As I predicted last month, Michael Mann’s suit against the National Review, Competitive Enterprise Institute and two of their contributors, has resulted in an anti-SLAPP motion filed by the defendants, along with a companion Rule 12(b)(6) motion. 

The Mann complaint is 24 pages long, and contains more than 100 paragraphs of allegations and assertions.  The gravamen of the suit is that Mann, who is allegedly “well known for his work regarding global warming,” (which would seem to make him a public figure requiring him to demonstrate actual malice), was allegedly defamed by a blog post that accused him of “academic and scientific misconduct.”  (Mann alleges that he had been previously investigated – and cleared).  The original post at issue, by defendant Rand Simberg, is here; the other post at issue, by defendant Mark Steyn, is here.  The complaint asserts claims for libel and intentional infliction of emotional distress. 

Not to be outdone, the anti-SLAPP brief runs 60 pages, with more than 28 pages of that submission chronicling the factual background against which the allegedly defamatory publications were made and the suit brought.  After that extended background section, the brief succinctly (and thankfully!) shows that, because the suit arises from an act in furtherance of the right of advocacy on issues of public interest (the blog post, commenting on the global warming debate and Mann’s role in it), the statute applies and requires dismissal of the suit unless Mann can show that he is likely to prevail on the merits.   (The brief is also discussed by the Volokh Conspiracy here)

From that, the remainder of the brief attempts to show that Mann cannot do so.  It first argues that the challenged statements are opinions and rhetorical hyperbole, and not actionable assertions of fact.  According to the defendants, the specific language used, the context and its lack of verifiability all confirm that the statements are not factual assertions and cannot be the basis for a defamation suit.  The defendants argue that in the “contentious and often acrimonious debate over global warming,” “forceful, highly opinionated language and hyperbole are not out of place; they are expected, from advocates on both sides.”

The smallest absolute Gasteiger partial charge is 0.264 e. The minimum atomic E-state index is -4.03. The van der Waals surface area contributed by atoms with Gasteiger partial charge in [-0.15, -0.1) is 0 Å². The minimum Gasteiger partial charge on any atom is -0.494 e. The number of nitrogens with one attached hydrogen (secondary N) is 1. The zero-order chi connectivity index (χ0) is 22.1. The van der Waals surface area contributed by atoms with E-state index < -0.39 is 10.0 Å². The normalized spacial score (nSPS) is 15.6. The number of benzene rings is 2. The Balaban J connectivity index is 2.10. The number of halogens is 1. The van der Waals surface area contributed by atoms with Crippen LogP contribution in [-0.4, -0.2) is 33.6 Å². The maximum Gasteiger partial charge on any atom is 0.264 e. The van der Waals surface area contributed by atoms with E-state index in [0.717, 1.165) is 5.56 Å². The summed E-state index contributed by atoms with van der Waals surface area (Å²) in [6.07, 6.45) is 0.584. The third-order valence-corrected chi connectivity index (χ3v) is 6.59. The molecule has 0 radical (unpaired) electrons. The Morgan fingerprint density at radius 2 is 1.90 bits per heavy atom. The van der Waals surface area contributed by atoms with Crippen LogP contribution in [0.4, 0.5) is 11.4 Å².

They next argue that the allegation that Mann “tortured data” is not, and cannot be, an assertion of actual fraud because “the mind strains to imagine how one might literally molest or torture a datum.  By contrast, opinionated criticism of statistical analysis is regularly couched in such terms as contained in the challenged statement.”  According to the defendants, “[s]uch criticism amounts to disagreements over assumptions and methodology – that is, matters of opinion on what constitutes good science and solid statistical technique – not an accusation of literal fraud, e.g., making up data.” 

Similarly, the defendants argue the allegation that Mann engaged in “data manipulation” is not actionable because it “is commonly used to refer descriptively to the practice of statistics.”  As for the third challenged statement (that Mann was “the posterboy of the corrupt and disgraced climate science echo chamber”), the defendants argue that this is opinion, comprised of rhetorical hyperbole, and cannot reasonably be read in its literal sense.  As for the remaining challenged statements, the defendants argue that they are either not about Mann (but rather about Penn State’s alleged shoddy investigation) or are protected opinion. 

One of the more persuasive arguments in the brief comes next, when the defendants argue that, because the blog post links to the factual material that it references, there can be no defamation because the reader is free to consider the source material and draw his/her own conclusions.  Finally, argue the defendants, the language and context of the blog post would not be understood by a reasonable reader as accusing Mann of an actual crime, but rather would be understood as protected hyperbole.  In a nice touch, the defendants cite from Mann’s own book – where he allegedly likened the climate debate to “war,” as an example of hyperbole because “reasonable readers would understand that Mann is not engaged in a literal ‘war.’” 

In a companion Rule 12(b)(6) memorandum, the defendants argue that, for all of the foregoing reasons, the suit should be dismissed.  They further argue that Mann has failed to allege facts to support a finding that they acted with actual malice and, instead, offers only conclusory allegations that they acted “maliciously” or “with actual malice,” and that, for this additional reason, the complaint must be dismissed.